Happy National Raspberry Cream Pie Day! Hope you’ll celebrate with a deliciously tangy slice or two—if, that is, you’ve recovered from National Cotton Candy Day, which was yesterday, National Hamburger Day (July 28), National Tequila Day (July 24), and National Hot Dog Day (July 18). While you’re at it, why not take your pie à la mode? Lo and behold: August is also National Dippin’ Dots Month, and if you needed yet another excuse to satisfy your raging summertime sugar cravings—well, now’s the time. Besides, you might want something extra to tide you over until National Ice Cream Sandwich Day (August 2), which is still many long hours away.
This all sounds so fun and sweet. But delectable deals aside: Since when did we have all these hyper-specific food holidays, and what’s driving our seemingly bottomless appetite for gastronomic red-letter days?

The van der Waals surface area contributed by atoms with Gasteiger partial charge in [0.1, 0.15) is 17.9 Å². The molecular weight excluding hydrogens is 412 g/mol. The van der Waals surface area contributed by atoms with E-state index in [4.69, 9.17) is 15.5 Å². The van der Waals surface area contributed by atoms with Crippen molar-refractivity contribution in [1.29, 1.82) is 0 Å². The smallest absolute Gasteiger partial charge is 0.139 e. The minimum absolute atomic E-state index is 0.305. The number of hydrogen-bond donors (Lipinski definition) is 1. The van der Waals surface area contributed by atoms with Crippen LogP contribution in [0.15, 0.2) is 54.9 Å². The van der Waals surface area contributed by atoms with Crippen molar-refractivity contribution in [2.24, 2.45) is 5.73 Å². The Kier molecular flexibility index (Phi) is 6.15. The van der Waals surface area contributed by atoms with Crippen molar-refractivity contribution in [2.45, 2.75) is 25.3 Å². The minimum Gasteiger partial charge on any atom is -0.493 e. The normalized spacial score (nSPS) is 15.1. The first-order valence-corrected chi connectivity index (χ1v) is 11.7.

Despite the official-sounding titles of holidays like National Watermelon Day (August 3) and National Chocolate Chip Cookie Day (August 4), it’s not clear how many food holidays there really are—and there’s no easy way to determine which ones are legitimate. According to National Today, a website that tracks special holidays across the world, the United States is home to at least 210 distinct food holidays. But John-Bryan Hopkins, the writer behind Foodimentary—the calendar Google relies on to create the official-looking banners that appear alongside food holiday searches—says that there are at least 500 of them.